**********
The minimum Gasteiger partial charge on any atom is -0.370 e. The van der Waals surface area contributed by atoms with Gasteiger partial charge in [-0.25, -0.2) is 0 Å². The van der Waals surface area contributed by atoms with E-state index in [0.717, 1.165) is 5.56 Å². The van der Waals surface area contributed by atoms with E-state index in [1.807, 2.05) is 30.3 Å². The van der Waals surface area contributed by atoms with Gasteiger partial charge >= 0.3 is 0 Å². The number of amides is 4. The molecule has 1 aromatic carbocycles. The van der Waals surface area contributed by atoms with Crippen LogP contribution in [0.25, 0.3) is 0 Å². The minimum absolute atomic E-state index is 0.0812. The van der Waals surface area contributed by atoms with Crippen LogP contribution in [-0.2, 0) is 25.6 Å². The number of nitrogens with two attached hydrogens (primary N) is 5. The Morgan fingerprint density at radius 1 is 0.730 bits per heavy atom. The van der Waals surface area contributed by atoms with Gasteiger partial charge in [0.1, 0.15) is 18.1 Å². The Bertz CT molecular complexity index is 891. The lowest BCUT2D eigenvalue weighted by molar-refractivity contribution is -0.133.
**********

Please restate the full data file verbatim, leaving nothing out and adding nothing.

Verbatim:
The minimum Gasteiger partial charge on any atom is -0.370 e. The van der Waals surface area contributed by atoms with Gasteiger partial charge in [-0.25, -0.2) is 0 Å². The van der Waals surface area contributed by atoms with E-state index in [0.717, 1.165) is 5.56 Å². The van der Waals surface area contributed by atoms with E-state index in [1.807, 2.05) is 30.3 Å². The van der Waals surface area contributed by atoms with Gasteiger partial charge >= 0.3 is 0 Å². The number of amides is 4. The molecule has 1 aromatic carbocycles. The van der Waals surface area contributed by atoms with Crippen LogP contribution in [0.25, 0.3) is 0 Å². The minimum absolute atomic E-state index is 0.0812. The van der Waals surface area contributed by atoms with Crippen LogP contribution in [-0.2, 0) is 25.6 Å². The number of nitrogens with two attached hydrogens (primary N) is 5. The Morgan fingerprint density at radius 1 is 0.730 bits per heavy atom. The van der Waals surface area contributed by atoms with Gasteiger partial charge in [0.1, 0.15) is 18.1 Å². The Bertz CT molecular complexity index is 891. The lowest BCUT2D eigenvalue weighted by molar-refractivity contribution is -0.133.